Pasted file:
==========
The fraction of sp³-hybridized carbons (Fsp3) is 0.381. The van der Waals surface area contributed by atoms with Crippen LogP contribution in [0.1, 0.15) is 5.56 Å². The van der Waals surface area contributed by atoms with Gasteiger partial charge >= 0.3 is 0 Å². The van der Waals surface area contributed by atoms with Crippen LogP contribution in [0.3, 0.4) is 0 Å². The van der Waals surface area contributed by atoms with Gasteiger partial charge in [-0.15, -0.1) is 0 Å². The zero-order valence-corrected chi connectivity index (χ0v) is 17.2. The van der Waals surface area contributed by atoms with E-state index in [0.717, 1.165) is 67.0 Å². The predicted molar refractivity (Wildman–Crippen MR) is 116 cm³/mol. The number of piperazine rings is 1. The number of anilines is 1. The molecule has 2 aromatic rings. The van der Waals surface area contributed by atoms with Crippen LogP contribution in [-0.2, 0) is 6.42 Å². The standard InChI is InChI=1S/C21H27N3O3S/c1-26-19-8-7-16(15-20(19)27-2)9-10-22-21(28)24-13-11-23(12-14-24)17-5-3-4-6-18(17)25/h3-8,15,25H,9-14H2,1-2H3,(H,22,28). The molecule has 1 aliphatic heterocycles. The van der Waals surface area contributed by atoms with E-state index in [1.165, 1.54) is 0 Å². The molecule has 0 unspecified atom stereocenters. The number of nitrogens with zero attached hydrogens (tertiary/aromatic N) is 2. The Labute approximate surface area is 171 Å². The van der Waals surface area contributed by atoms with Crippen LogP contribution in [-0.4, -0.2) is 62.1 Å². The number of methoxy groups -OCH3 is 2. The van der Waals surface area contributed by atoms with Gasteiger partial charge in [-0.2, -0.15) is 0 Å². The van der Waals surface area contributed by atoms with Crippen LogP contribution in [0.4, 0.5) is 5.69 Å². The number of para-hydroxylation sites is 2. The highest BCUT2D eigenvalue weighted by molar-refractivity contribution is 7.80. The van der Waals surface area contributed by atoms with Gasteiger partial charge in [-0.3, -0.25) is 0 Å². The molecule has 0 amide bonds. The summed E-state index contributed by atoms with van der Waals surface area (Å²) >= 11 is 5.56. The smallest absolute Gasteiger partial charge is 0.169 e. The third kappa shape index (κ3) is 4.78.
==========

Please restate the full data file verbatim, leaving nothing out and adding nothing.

The fraction of sp³-hybridized carbons (Fsp3) is 0.381. The van der Waals surface area contributed by atoms with Crippen LogP contribution in [0.1, 0.15) is 5.56 Å². The van der Waals surface area contributed by atoms with Gasteiger partial charge >= 0.3 is 0 Å². The van der Waals surface area contributed by atoms with Crippen LogP contribution in [0.3, 0.4) is 0 Å². The van der Waals surface area contributed by atoms with Gasteiger partial charge in [-0.15, -0.1) is 0 Å². The zero-order valence-corrected chi connectivity index (χ0v) is 17.2. The van der Waals surface area contributed by atoms with E-state index in [0.717, 1.165) is 67.0 Å². The predicted molar refractivity (Wildman–Crippen MR) is 116 cm³/mol. The number of piperazine rings is 1. The number of anilines is 1. The molecule has 2 aromatic rings. The van der Waals surface area contributed by atoms with Crippen LogP contribution in [-0.2, 0) is 6.42 Å². The standard InChI is InChI=1S/C21H27N3O3S/c1-26-19-8-7-16(15-20(19)27-2)9-10-22-21(28)24-13-11-23(12-14-24)17-5-3-4-6-18(17)25/h3-8,15,25H,9-14H2,1-2H3,(H,22,28). The molecule has 1 aliphatic heterocycles. The van der Waals surface area contributed by atoms with E-state index in [1.165, 1.54) is 0 Å². The molecule has 0 unspecified atom stereocenters. The number of nitrogens with zero attached hydrogens (tertiary/aromatic N) is 2. The Labute approximate surface area is 171 Å². The van der Waals surface area contributed by atoms with Crippen LogP contribution in [-0.4, -0.2) is 62.1 Å². The number of methoxy groups -OCH3 is 2. The van der Waals surface area contributed by atoms with Gasteiger partial charge in [-0.2, -0.15) is 0 Å². The van der Waals surface area contributed by atoms with Crippen LogP contribution in [0.4, 0.5) is 5.69 Å². The number of para-hydroxylation sites is 2. The highest BCUT2D eigenvalue weighted by molar-refractivity contribution is 7.80. The van der Waals surface area contributed by atoms with Gasteiger partial charge in [-0.3, -0.25) is 0 Å². The molecule has 0 amide bonds. The summed E-state index contributed by atoms with van der Waals surface area (Å²) >= 11 is 5.56. The smallest absolute Gasteiger partial charge is 0.169 e. The third kappa shape index (κ3) is 4.78.